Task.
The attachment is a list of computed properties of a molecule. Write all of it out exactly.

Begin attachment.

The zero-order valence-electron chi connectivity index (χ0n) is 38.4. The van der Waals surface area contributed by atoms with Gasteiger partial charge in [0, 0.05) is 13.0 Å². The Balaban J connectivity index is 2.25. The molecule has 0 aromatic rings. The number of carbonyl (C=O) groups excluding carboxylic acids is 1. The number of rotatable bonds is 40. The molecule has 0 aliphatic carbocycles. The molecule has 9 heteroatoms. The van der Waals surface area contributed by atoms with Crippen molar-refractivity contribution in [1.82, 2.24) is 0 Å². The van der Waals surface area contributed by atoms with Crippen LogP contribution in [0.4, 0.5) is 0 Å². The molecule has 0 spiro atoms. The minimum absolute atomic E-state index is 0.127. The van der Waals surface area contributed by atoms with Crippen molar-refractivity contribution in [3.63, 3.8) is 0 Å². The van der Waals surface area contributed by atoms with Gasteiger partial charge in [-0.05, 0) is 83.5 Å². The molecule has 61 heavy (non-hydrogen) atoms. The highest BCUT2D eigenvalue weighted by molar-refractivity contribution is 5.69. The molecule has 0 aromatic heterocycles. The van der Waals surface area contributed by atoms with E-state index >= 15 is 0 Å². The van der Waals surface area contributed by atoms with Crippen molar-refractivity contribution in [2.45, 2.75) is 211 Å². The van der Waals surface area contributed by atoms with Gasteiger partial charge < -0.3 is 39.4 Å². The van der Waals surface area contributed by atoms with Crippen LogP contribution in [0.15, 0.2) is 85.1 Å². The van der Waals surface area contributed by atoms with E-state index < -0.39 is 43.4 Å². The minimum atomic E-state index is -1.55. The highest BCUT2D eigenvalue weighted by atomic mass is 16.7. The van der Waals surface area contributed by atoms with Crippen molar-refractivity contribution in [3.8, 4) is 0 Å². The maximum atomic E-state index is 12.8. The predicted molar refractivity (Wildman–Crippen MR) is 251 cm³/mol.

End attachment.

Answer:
The zero-order valence-electron chi connectivity index (χ0n) is 38.4. The van der Waals surface area contributed by atoms with Gasteiger partial charge in [0, 0.05) is 13.0 Å². The Balaban J connectivity index is 2.25. The molecule has 0 aromatic rings. The number of carbonyl (C=O) groups excluding carboxylic acids is 1. The number of rotatable bonds is 40. The molecule has 0 aliphatic carbocycles. The molecule has 9 heteroatoms. The van der Waals surface area contributed by atoms with Crippen molar-refractivity contribution in [1.82, 2.24) is 0 Å². The van der Waals surface area contributed by atoms with Crippen LogP contribution in [0.4, 0.5) is 0 Å². The molecule has 0 spiro atoms. The minimum absolute atomic E-state index is 0.127. The van der Waals surface area contributed by atoms with Crippen molar-refractivity contribution in [3.63, 3.8) is 0 Å². The van der Waals surface area contributed by atoms with Gasteiger partial charge in [-0.05, 0) is 83.5 Å². The molecule has 61 heavy (non-hydrogen) atoms. The highest BCUT2D eigenvalue weighted by molar-refractivity contribution is 5.69. The molecule has 0 aromatic heterocycles. The van der Waals surface area contributed by atoms with E-state index >= 15 is 0 Å². The van der Waals surface area contributed by atoms with Crippen molar-refractivity contribution in [2.45, 2.75) is 211 Å². The van der Waals surface area contributed by atoms with Gasteiger partial charge < -0.3 is 39.4 Å². The van der Waals surface area contributed by atoms with Crippen LogP contribution in [0.15, 0.2) is 85.1 Å². The van der Waals surface area contributed by atoms with E-state index < -0.39 is 43.4 Å². The minimum atomic E-state index is -1.55. The highest BCUT2D eigenvalue weighted by atomic mass is 16.7. The van der Waals surface area contributed by atoms with Crippen molar-refractivity contribution in [3.8, 4) is 0 Å². The maximum atomic E-state index is 12.8. The predicted molar refractivity (Wildman–Crippen MR) is 251 cm³/mol.